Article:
More than a century ago, Michigan and Stanford played a football game to top off the annual Tournament of Roses New Year's celebration in Pasadena, California. Little did those dusty players know that this first postseason college football game would eventually lead to one of the most watched and anticipated series of sporting events in the country, competitions that would generate millions of dollars and be used to decide the national champion.
In Bowl Games: College Football's Greatest Tradition, historian Robert M. Ours shows how these games established college football as a national sport. Bowl games were also used as charity events and morale boosters during the Great Depression and both world wars, and were among the first public forums that challenged segregation in the South. In addition, Ours traces the steady march toward using bowls to determine a national championship as well as the increase in payouts. Throughout, amazing athletes and teams appear, some well-known, others forgotten. The gridiron exploits of Kentucky's tiny Centre College in the early 1920s and the great Hardin-Simmons squads of the 1930s and 1940s are featured along with top performances from future professional stars, such as Don Hutson, Jim Brown, and Tom Brady. Some of the greatest matchups in the history of football occured at bowls, including Alabama's near upset of heavily favored Duke in the 1945 Sugar Bowl and Ohio State's double-overtime victory against Miami in the 2003 Fiesta Bowl. The book includes period photographs, year-by-year bowl game summaries, and a complete list of every major NCAA-sanctioned bowl played up to 2005.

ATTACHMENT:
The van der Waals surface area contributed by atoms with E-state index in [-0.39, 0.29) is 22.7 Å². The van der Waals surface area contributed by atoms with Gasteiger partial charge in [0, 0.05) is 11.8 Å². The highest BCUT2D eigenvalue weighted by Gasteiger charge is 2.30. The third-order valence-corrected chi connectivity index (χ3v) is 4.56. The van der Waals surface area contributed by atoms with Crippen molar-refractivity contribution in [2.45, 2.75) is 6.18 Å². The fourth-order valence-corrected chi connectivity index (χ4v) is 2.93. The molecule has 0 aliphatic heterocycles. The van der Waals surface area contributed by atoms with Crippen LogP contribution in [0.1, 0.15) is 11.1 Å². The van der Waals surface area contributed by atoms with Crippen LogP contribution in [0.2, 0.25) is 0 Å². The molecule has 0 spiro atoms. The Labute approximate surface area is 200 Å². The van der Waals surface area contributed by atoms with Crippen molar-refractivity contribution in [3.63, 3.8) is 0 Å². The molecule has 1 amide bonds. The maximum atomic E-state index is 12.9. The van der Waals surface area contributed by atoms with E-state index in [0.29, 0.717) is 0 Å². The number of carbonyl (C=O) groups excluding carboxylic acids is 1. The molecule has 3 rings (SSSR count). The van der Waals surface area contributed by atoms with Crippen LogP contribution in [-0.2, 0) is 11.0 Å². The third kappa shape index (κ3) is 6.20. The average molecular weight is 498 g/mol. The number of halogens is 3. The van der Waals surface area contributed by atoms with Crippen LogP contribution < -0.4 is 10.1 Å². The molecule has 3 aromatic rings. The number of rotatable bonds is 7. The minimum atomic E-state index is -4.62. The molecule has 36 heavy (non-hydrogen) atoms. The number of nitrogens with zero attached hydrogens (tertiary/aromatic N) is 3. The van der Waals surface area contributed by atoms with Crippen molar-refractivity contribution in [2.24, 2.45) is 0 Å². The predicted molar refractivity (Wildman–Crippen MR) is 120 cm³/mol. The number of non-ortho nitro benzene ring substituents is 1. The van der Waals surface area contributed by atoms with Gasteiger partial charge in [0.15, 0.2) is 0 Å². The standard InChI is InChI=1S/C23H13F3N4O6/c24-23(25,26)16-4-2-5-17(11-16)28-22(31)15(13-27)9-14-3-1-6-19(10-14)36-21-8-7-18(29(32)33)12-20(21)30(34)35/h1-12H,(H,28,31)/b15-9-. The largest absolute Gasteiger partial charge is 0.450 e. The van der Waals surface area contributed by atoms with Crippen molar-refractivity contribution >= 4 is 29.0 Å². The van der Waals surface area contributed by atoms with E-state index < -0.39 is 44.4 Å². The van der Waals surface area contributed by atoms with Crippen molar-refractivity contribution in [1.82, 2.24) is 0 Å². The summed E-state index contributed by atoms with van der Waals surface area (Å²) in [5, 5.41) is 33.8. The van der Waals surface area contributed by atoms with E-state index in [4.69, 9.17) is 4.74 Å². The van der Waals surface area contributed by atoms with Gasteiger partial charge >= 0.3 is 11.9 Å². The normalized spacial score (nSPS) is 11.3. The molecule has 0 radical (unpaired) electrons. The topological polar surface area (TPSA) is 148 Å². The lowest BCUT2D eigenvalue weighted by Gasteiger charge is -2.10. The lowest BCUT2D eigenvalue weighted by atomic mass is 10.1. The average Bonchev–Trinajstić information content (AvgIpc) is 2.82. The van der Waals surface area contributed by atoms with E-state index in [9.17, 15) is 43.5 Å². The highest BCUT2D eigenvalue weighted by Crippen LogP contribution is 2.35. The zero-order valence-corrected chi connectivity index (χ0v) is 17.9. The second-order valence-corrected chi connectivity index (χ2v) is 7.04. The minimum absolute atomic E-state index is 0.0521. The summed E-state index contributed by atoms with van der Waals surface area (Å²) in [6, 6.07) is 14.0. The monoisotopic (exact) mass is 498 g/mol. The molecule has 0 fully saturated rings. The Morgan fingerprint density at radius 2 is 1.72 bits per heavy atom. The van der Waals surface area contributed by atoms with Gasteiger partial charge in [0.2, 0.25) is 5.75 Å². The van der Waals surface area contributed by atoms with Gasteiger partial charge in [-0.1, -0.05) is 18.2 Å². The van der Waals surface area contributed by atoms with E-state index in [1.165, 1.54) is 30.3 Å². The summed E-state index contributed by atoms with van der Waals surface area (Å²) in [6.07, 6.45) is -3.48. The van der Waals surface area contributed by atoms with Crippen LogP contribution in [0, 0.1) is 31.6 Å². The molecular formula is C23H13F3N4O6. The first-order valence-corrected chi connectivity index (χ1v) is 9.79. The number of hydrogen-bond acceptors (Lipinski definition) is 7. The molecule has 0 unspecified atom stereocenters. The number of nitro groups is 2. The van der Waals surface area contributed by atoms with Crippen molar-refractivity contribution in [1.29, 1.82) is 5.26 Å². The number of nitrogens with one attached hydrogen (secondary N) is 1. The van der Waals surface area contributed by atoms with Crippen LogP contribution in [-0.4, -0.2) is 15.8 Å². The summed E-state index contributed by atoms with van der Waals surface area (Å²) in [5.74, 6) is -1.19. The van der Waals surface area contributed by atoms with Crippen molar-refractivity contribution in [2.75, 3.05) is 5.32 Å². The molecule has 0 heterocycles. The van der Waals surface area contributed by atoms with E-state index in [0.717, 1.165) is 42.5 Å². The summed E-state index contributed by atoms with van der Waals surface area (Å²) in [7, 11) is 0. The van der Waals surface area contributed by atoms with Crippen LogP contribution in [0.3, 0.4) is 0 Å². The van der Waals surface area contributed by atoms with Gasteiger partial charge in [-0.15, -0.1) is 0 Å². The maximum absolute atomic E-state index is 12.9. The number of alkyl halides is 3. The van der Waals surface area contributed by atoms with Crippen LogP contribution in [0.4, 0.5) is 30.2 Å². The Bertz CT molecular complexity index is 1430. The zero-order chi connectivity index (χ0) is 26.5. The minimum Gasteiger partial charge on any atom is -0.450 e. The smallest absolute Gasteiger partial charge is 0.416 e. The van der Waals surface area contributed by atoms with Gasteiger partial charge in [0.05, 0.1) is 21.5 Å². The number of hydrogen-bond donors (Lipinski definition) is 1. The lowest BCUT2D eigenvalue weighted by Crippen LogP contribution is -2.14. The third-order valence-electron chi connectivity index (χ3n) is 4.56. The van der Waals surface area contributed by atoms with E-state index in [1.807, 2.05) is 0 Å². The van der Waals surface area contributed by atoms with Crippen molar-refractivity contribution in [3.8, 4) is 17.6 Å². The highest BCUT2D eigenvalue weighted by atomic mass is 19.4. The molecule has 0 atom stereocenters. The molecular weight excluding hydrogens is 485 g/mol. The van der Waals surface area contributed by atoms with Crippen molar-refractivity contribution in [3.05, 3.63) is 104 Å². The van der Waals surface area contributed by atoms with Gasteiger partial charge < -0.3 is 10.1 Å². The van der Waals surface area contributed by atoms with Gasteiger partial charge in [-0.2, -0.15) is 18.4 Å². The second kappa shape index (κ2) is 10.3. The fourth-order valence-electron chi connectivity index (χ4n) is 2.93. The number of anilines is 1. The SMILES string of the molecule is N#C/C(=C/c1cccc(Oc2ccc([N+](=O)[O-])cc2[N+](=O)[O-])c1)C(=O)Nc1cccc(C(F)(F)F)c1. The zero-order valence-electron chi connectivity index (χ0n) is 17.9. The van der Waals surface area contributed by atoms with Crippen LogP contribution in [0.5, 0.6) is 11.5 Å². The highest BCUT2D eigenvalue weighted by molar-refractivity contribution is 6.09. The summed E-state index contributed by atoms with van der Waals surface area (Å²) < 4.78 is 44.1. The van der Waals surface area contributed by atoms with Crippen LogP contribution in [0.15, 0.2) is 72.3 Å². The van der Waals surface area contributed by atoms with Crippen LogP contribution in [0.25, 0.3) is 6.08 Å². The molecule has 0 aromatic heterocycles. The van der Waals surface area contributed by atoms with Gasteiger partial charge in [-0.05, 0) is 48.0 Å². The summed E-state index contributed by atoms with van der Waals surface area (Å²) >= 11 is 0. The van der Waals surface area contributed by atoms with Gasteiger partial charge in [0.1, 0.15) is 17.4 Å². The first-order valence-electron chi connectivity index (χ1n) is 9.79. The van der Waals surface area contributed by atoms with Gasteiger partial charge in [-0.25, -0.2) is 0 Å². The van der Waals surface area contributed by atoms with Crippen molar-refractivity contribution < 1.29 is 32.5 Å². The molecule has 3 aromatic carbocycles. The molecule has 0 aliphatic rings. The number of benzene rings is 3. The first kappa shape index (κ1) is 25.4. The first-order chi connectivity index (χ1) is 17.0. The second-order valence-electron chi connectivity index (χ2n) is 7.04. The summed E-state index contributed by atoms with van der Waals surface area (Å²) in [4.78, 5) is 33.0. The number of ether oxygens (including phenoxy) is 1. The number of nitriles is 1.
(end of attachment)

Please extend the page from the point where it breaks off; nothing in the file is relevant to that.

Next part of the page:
Whether or not a playoff system in Division I-A college football emerges, and no matter what format bowl contests take, there will always be dramatic matchups, superlative individual performances, and enduring memories of college football's postseason play.